Sunday at Dirt Devil is the second collaboration between the sweet-voiced former Belle & Sebastian singer Isobel Campbell and the gruff former Queens of the Stone Age singer Mark Lanegan. Their first, Ballad of the Broken Seas, was one of my favorite albums of 2006. I loved its dramatic, western-tinged soundscapes and Lee Hazlewood/Nancy Sinatra stylings.
So I should be thrilled to have them back, but unfortunately this second outing lacks the spark of the first. Where Broken Seas was joyously eclectic, Dirt Devil is schizophrenic, joining a somber first half to a light and folksy second half. Let's take them one by one.
The first half is dominated by the sort of '60s-esque dramatic Lee and Nancy balladry that made the first album great, although this time the tone is even darker and less upbeat. "Seafaring Song" is a quiet opening number, with strings and acoustic guitar playing in a melancholy key. "The Raven" is a little louder, adding a few drums, but its still pretty dark. So is "Who Built the Road," which is more uptempo, but that's not saying much on this album of weepies. It has that western flavor and dramatic strings that reminds me of why I liked their first album.
The first half of the album also has a number of more bluesy numbers like "Salvation," which puts Mark front and center with just a guitar and few wisps of vocals from Isobel and the plodding "Back Burner" which is mostly Mark and percussion. "Come on Over (Turn Me On)" is the album's best track. It has a nice swagger to it and finds Mark and Isobel singing together as equals. The music swells, for probably the only point on the album, with piano, strings and drums. Too bad this one song squanders almost all the album's excitement. More of this would have been really great.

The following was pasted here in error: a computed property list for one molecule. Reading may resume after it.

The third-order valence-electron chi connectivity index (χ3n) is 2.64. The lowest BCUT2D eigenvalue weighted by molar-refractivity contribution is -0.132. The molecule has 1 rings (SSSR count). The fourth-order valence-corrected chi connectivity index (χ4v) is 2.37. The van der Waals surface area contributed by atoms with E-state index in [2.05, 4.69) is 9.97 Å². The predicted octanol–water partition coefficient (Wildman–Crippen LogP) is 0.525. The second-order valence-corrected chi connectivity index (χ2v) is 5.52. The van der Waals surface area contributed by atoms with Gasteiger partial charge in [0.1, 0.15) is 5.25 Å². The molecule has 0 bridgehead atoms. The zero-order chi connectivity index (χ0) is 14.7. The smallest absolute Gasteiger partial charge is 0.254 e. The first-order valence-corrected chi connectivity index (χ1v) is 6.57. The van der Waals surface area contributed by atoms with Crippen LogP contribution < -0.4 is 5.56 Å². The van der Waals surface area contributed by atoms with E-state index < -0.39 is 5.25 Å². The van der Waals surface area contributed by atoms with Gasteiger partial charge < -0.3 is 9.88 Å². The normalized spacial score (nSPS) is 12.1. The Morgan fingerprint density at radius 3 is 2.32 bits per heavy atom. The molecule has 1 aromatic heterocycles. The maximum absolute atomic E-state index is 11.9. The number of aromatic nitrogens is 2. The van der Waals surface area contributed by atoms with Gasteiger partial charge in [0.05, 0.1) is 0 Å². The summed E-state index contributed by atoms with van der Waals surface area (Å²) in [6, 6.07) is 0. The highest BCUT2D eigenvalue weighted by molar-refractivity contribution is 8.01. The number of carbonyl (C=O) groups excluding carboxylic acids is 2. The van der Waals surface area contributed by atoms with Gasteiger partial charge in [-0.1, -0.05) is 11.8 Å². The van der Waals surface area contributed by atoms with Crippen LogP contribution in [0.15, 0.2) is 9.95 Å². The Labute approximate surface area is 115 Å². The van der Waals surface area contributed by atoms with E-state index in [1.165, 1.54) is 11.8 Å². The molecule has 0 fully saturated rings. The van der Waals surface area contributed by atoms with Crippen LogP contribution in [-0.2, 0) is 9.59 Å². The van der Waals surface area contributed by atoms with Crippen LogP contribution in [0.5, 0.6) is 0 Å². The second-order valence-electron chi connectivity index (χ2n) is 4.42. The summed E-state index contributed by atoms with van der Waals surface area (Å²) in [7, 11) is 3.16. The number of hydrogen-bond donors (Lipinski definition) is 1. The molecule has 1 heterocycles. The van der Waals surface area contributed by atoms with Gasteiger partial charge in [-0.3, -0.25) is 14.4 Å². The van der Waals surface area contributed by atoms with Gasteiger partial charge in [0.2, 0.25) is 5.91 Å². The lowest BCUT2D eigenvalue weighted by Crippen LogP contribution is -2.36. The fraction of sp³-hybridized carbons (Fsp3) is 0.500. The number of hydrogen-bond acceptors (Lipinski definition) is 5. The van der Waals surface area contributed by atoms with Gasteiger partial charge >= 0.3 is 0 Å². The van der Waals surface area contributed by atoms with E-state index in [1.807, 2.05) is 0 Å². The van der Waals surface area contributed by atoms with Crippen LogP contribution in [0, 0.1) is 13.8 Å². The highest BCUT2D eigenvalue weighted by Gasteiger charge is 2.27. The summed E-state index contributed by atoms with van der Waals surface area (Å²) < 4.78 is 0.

The second half drops the dark drama for a set of folksy numbers, some rather light. Unfortunately, they are less interesting than what came before. "The Flame that Burns" isn't very interesting, neither is "Shotgun Blues," which is sooo slow. "Something to Believe" is too bland for my taste.
It's not all bad on the second half though. "Keep Me in Mind, Sweetheart" is a sweet, simple little tune. And "Trouble" has a nice rock melody, with both singers featured equally. That's perhaps one of the biggest surprises--Vocal duties on this album fall more on Mark than Isobel, a reversal from their last project.
Sunday at Dirt Devil suffers from being uneven and lacking much pep. There are a few good moments, but I doubt a Mercury Prize nomination is in the cards this time.
Best: Come on Over (Turn me On), Who Built the Road, Trouble